“That Monday, by 9am, we heard the soldiers had started their shooting practice again, so the school authorities quickly sent messages to the parents to pick up their children. Since then, the school has been shut and will only open when its authorities are sure that pupils will not be in danger,” the source said.
A leader in one of the communities, who also preferred anonymity, said the military only made attempt to cover up for what he described as crime against people living in the communities each time the leaders had meetings with representatives of the cantonment. He said a similar thing happened on Tuesday after a woman was hit in the stomach by a bullet.
He said, “We have not been able to meet the GOC and I don’t know why he has chosen to ignore us. This is an issue that has to do with the lives of people. You can hear the gun shots even as we speak. We were at the range during the meeting we had with them on Tuesday and we told them that the bullets were fired from the cantonment. But we were told that the bullets from the guns they were using could not travel as far as the community. That is the theory but the truth is that our lives are threatened.
“When we visited the range, we saw clearly that when the target board is raised and a bullet misses, it will likely stray into the communities. From a higher position where we stood, we could clearly view the communities. The representative of the army said it was possible that saboteurs were trying to discredit the military. We showed them the same kind of bullets fired into the communities at the time of the shooting practice but they said they were not their bullets. I will like the military to engage a ballistic expert to examine the bullets.”
Bullets not from shooting exercise –Military
When asked about the coincidence in the time of the shooting exercise and the time that bullets strayed into the communities, the Deputy Director, Army Public Relations at the division, Col. Ezindu Idima, said enough security measures had been put in place at the shooting range to ensure safety of the lives of people living close to the cantonment.
According to him, there is no agreement between the military and the communities to stop using the range as being speculated, stressing that the range was not used for a period of time because of other reasons and not because of any agreement between the communities and the military. Idima insisted that the weapons being used by the soldiers at the range had no capacity to go beyond the cantonment.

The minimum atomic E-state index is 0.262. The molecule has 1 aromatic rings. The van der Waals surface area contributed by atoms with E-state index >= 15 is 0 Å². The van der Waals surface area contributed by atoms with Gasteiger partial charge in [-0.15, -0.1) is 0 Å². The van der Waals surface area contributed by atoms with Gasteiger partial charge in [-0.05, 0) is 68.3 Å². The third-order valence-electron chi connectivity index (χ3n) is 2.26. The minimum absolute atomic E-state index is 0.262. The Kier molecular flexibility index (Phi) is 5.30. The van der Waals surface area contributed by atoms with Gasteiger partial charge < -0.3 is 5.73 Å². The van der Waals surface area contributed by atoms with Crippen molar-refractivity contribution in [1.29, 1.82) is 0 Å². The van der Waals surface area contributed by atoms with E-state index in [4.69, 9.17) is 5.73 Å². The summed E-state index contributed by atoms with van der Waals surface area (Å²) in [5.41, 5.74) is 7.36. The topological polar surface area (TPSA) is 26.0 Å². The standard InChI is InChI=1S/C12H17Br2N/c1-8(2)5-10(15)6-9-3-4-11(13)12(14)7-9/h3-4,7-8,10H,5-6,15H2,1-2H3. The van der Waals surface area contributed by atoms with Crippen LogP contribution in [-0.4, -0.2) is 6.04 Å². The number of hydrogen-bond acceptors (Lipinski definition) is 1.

“Leaders of the communities visited the cantonment on Tuesday and we took them to the field so that they could see what we were doing and understand our position on this issue. They were able to see the security measures installed by the Nigerian Army to prevent bullets from straying into their communities.
“There is considerable distance of about three kilometres between the place we use and the next community, while the effective range of the weapon we use is about 400 metres. In other words, this is the range it can travel to have effect on humans. While they were with us, we fired shots at the target board and asked them to call people in the community to ascertain if bullets actually strayed into the communities but nothing happened.”
Idima also disputed claims that the bullets found in the communities were from the cantonment.
“The war heads they brought were probably fired many years ago. They are not fresh. We use AK 47 guns and any ballistic expert will tell you that the war heads are not from us. There is the probability that someone is cashing in on our activity to cause rancour. None of our bullets hit a pupil or any woman recently. People should realise that if we do not train, we cannot defend the nation effectively. The Nigerian Army takes safety seriously. When we stopped using the range, it was not because of any agreement with the communities,” Ezindu said.
Source: Saturday Punch